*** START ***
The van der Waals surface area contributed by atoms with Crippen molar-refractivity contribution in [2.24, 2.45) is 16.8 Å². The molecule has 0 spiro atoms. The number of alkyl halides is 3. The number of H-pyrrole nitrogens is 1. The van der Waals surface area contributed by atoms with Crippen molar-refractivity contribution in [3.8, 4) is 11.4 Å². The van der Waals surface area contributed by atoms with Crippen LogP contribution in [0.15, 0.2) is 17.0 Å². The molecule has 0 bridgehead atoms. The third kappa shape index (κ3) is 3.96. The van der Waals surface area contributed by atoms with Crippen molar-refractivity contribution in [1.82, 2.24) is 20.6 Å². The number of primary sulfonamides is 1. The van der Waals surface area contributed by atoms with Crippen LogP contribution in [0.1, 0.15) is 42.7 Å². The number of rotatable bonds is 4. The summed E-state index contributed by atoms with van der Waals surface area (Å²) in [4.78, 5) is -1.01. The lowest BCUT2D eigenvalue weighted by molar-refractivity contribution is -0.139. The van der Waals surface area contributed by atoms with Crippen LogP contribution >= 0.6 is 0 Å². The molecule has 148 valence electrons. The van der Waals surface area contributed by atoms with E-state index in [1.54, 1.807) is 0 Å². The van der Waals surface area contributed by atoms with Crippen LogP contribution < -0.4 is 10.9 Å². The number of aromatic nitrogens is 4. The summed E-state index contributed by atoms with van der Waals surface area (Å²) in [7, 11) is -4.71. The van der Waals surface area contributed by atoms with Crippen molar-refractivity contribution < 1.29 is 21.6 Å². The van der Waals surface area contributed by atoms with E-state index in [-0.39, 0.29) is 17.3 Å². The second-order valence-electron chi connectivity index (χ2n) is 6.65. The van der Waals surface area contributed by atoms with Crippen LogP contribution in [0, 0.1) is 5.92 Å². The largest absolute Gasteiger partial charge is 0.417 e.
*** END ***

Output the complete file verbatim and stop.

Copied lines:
The van der Waals surface area contributed by atoms with Crippen molar-refractivity contribution in [2.24, 2.45) is 16.8 Å². The molecule has 0 spiro atoms. The number of alkyl halides is 3. The number of H-pyrrole nitrogens is 1. The van der Waals surface area contributed by atoms with Crippen molar-refractivity contribution in [3.8, 4) is 11.4 Å². The van der Waals surface area contributed by atoms with Crippen LogP contribution in [0.15, 0.2) is 17.0 Å². The molecule has 0 bridgehead atoms. The third kappa shape index (κ3) is 3.96. The van der Waals surface area contributed by atoms with Crippen molar-refractivity contribution in [1.82, 2.24) is 20.6 Å². The number of primary sulfonamides is 1. The van der Waals surface area contributed by atoms with Crippen LogP contribution in [0.1, 0.15) is 42.7 Å². The number of rotatable bonds is 4. The summed E-state index contributed by atoms with van der Waals surface area (Å²) in [4.78, 5) is -1.01. The lowest BCUT2D eigenvalue weighted by molar-refractivity contribution is -0.139. The van der Waals surface area contributed by atoms with Crippen LogP contribution >= 0.6 is 0 Å². The molecule has 148 valence electrons. The van der Waals surface area contributed by atoms with E-state index in [1.54, 1.807) is 0 Å². The van der Waals surface area contributed by atoms with Crippen LogP contribution < -0.4 is 10.9 Å². The number of aromatic nitrogens is 4. The summed E-state index contributed by atoms with van der Waals surface area (Å²) in [7, 11) is -4.71. The van der Waals surface area contributed by atoms with Crippen molar-refractivity contribution < 1.29 is 21.6 Å². The van der Waals surface area contributed by atoms with E-state index in [-0.39, 0.29) is 17.3 Å². The second-order valence-electron chi connectivity index (χ2n) is 6.65. The van der Waals surface area contributed by atoms with Crippen LogP contribution in [0, 0.1) is 5.92 Å². The largest absolute Gasteiger partial charge is 0.417 e.